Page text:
Business & Technology

Join Fortinet at the 2017 Internet2 Global Summit: Industry Experts Will Examine the Importance of Cybersecurity in Higher Education.

By Susan Biddle | April 20, 2017

The 2017 Internet2 Global Summit is scheduled to take place at the Renaissance Washington, DC Downtown Hotel from April 23–26. Internet2, a consortium that operates the nation’s largest coast-to-coast research and education network, has developed the Global Summit event to provide attendees with an opportunity to connect with the world’s preeminent leaders in research and education.

Fortinet will be in attendance as a platinum sponsor and will be sponsoring the Internet2 Opening General Session on Monday, April 24th. This session will be led by our Chief Information Security Officer (CISO) Phil Quade, which will be followed by a meet-and-greet at Fortinet’s booth later in the afternoon.

After spending three decades working in the network intelligence community, Quade brings unparalleled experience with him to the Internet2 Global Summit. In his role as CISO, he has been tasked with overseeing Fortinet’s digital defenses as well as its federal and critical infrastructure business. With experience working across foreign, government, critical infrastructure, and commercial and industry sectors, Quade previously worked at the National Security Agency (NSA) and the Defense Department before making his way to the Fortinet executive leadership team. Quade, as well as other industry leaders, will be in attendance to help connect people, technology, and security with research and education.

Fortinet will also be hosting a summit-long educational booth (#B8) with information about the Fortinet Security Fabric and Fortinet Network Security Academy (FNSA).

Why Security is Needed in Higher Education

In the education industry, institutions must provide a certain level of security in order to incubate an environment that promotes growth at both the individual and institutional levels.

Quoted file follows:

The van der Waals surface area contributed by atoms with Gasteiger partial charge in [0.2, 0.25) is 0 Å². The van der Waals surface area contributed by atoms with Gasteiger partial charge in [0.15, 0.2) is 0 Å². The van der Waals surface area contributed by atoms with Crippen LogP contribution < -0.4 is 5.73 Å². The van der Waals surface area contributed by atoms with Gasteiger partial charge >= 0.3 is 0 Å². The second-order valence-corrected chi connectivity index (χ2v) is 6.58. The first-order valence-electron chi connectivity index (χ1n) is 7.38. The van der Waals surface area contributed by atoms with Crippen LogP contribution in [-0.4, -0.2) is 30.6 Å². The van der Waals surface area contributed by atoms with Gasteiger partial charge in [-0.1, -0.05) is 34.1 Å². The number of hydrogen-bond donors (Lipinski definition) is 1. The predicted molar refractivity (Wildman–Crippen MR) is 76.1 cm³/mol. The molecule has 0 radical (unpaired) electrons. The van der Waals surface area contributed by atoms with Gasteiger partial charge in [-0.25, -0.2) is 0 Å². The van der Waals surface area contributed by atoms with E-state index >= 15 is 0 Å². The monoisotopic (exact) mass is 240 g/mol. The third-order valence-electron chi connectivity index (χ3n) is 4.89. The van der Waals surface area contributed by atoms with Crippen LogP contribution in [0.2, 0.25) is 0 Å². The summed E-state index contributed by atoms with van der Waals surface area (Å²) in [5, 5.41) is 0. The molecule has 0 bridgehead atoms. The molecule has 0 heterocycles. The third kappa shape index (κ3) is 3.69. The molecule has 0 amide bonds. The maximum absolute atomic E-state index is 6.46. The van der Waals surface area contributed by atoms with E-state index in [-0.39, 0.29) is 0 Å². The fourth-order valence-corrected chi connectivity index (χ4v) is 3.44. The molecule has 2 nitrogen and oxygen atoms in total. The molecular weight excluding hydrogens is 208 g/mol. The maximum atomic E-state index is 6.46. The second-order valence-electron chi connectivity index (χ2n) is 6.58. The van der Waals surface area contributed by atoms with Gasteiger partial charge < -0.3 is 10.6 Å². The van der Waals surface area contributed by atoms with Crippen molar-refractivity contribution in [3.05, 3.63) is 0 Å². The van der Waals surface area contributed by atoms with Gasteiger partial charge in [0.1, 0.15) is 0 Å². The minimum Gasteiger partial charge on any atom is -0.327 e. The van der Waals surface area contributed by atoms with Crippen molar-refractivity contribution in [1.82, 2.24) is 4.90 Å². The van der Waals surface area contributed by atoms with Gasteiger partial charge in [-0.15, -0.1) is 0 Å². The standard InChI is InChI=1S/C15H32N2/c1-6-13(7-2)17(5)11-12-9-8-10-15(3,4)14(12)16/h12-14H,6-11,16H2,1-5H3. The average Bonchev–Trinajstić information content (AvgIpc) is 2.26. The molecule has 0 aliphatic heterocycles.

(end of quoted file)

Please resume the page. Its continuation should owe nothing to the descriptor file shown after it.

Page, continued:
However, places of higher learning can be a playground for potential cyber threats because servers are loaded with private data of students, staff, and faculty. With a constant rotation of devices on the network, security must be a priority.

Dating back to 2003, the U.S. National Strategy to Cyber Space called for higher education institutions (as well as critical infrastructure) to make IT security a top priority. Taking into consideration the rate that the digital environment has grown in the years following this government report, it’s reasonable to think that the importance of IT security has only compounded.

Fostering a strong reputation for protecting the private information of students and faculty is widely recognized as a driving force behind the need for institutions of higher education to pour resources into IT security. But, this isn’t the only motivating factor.

Many higher education institutions also conduct research (and collaborate with others) that’s used by organizations like the National Science Foundation and the Department of Energy to improve the world we live in. A breach in this data could lead to damages to reputation, and have a severe impact on the bottom line.

As networks at institutions of higher education grow by stacking new data, devices, and compatible applications, it becomes challenging to keep everything secure. The attack surface, which has been growing rapidly, becomes increasingly vulnerable as the platform grows congested while communication between security devices remains limited.

Preparing Higher Education for the Future

In order to effectively respond to the increasing threat landscape and protect the amount of data being put in motion, cybersecurity must be more flexible and powerful than ever before. Devices and networks at institutions of higher education are becoming more open and compatible, while private data is being stored via cloud computing services. As a result, the number of unknown variables makes everything a little more complicated. Simplifying the process of protecting critical data requires employing a service that can read and react to the threat at hand without sacrificing network performance.

For more on the issues that educational institutions face and how they can be overcome, visit Fortinet's Solutions for Education.